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I’m having a little issue with consumerism/marketing

As is everybody. I don't watch TV very attentively. But it's still there and a loving God in His infinite wisdom and mercy somehow neglected to give me earlids, so I can't insulate myself from it and still remain in modern society. Who in the world now has not seen that lizard representation of an insurance company? Just for instance. They're branding us. and that's their exact word for it. When I was a kid branding was usually an exclusive term about livestock. Branding a calf is your way of declaring ownership. My short time working at an advertising company, just doing the trained monkey work, like putting cans of soda on doors in the midst of the Cola Wars of the 1980s (we had a contract with a very large conglomerate which among other other things involved a streetcorner table exhibit with cans of two competing brands of soda called "Take the BLEEEP Challenge") changed my perspective away from Madison avenue which I never saw and Wall Street which I also never saw... See, that soda pop promotion was the one time in the company's history in which the workers were required to wear advertising. And the rest of the time we were forbidden. Concert Tee Shirt? Sports Team Logo? Unpaid advertising. The company was PAID to advertise, right down to those of us who put grocery store weekly ads on doors. You might love the team or band a whole lot, but the fact is that shirt is YOU paying THEM to work for them in their advertising campaign. In most jobs it's the other way around, you get paid for your work. Even in sub-minimum wage contract work. How about a national or local Don't Work For Free Day, wherein each participant refuses to wear advertising (and yeah, that includes shirts and pants with a tag or even a large print of the manufacturers name on them). Take it further, don't talk about your favorite band or TV show or sports team (which is really revenue generating entertainment, not an actual contest of skill) or supporting the Army or any other Corporate Government entity. Try, for just one day. Fat chance any corporate information (buy our products) medium or media will let anybody know it's happening. (buy our products damn it) This is an example of the struggle of actual social activism, writ small. So the seeds are planted. Let's see if anything grows, other than the corporate weeds.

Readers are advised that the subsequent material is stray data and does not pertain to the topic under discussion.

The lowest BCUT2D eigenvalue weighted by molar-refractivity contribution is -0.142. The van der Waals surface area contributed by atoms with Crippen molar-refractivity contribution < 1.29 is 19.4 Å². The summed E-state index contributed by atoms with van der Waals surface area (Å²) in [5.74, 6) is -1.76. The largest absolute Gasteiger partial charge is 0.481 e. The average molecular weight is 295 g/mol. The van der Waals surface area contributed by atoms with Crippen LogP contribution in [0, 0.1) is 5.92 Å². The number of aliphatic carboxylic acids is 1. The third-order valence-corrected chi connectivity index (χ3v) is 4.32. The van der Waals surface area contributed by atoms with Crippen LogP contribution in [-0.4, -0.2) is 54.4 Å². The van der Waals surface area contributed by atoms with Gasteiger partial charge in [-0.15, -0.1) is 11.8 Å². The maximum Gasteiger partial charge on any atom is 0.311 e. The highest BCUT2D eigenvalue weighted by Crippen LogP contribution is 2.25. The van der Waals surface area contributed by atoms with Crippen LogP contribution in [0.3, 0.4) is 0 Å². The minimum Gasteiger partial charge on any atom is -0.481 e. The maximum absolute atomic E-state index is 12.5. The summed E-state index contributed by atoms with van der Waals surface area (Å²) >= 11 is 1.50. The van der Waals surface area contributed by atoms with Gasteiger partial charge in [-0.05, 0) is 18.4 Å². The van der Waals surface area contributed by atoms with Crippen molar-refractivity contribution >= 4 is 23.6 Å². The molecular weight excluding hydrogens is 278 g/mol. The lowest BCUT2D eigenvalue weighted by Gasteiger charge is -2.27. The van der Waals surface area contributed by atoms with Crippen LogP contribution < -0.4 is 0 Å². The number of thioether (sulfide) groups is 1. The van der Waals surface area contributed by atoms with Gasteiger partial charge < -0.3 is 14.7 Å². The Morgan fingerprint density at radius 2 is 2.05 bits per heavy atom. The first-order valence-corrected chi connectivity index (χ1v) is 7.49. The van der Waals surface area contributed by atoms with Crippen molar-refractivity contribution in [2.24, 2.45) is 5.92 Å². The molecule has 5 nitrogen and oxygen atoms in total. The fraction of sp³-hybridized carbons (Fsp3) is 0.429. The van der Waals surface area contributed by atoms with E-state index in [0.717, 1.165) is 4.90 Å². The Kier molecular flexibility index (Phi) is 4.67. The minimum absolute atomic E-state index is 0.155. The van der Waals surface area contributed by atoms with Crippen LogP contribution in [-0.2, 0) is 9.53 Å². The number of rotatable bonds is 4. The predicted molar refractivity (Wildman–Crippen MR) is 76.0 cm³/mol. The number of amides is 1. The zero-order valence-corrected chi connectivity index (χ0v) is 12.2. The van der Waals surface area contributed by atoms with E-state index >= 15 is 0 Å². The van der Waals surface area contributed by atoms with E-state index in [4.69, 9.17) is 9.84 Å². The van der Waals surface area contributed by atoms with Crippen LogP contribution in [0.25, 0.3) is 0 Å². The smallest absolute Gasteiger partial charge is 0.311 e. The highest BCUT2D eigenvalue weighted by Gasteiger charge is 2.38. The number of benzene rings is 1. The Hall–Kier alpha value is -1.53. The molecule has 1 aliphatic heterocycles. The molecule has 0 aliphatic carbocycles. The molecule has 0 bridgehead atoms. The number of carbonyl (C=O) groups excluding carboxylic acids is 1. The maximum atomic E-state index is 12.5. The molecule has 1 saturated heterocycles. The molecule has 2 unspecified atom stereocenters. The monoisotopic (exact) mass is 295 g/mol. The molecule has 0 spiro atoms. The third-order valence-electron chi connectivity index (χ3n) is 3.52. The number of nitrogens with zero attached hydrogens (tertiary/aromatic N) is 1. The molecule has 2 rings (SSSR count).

The war on Christmas they worry about

What it's going to take to revisit 350ppm, to reverse climate change, is not carbon trading, wind turbines, miraculous scientific leaps, or a COP15 conference. The anti-technology has been known to us since sustainable times, when mankind didn't have to transcend his wants, because it was challenge enough to seek for his needs. Conservation.

Black Friday is Buy Nothing Day

The big day is upon us, the Black Friday meme is in full force, doorbuster deals are pitched to begin as early as 4am. Everyone wants to catch the early worm shopper, and NMT is no exception. We call your "growing excitement" and raise you one BUY NOTHING DAY. Consume nothing, except comestibles, go nowhere except by self-locomotion, and reclaim your pre-industrialized sustainable nature. That's to attack the consumer culture addiction from the abuser's side. Stop buying what you don't need. This BND, Adbusters is going after the problem from the supply side by declaring a General Wildcat Strike, because how are we to arrest the consumer culture juggernaut without calling on the workers at the cogs? But it's asking a lot of a social class who can afford it least. Many of us already aren't scheduled to work on the day after Thanksgiving. I'm not going to work, probably neither are you. But if you're a retail clerk, unprotected by unions and armed with neither sick days nor savings, you can hardly risk giving your boss the finger on the day he's expecting to earn a bonus. Taking down the marketing megalith is going to involve enlisting the working class, but not for one day. They're already to be the front line casualties of any successful attack on consumerism. But you on the couch: turn off, tune out, drop down and show us some effort.

I knew Black Friday, and You Sir, are no Black Friday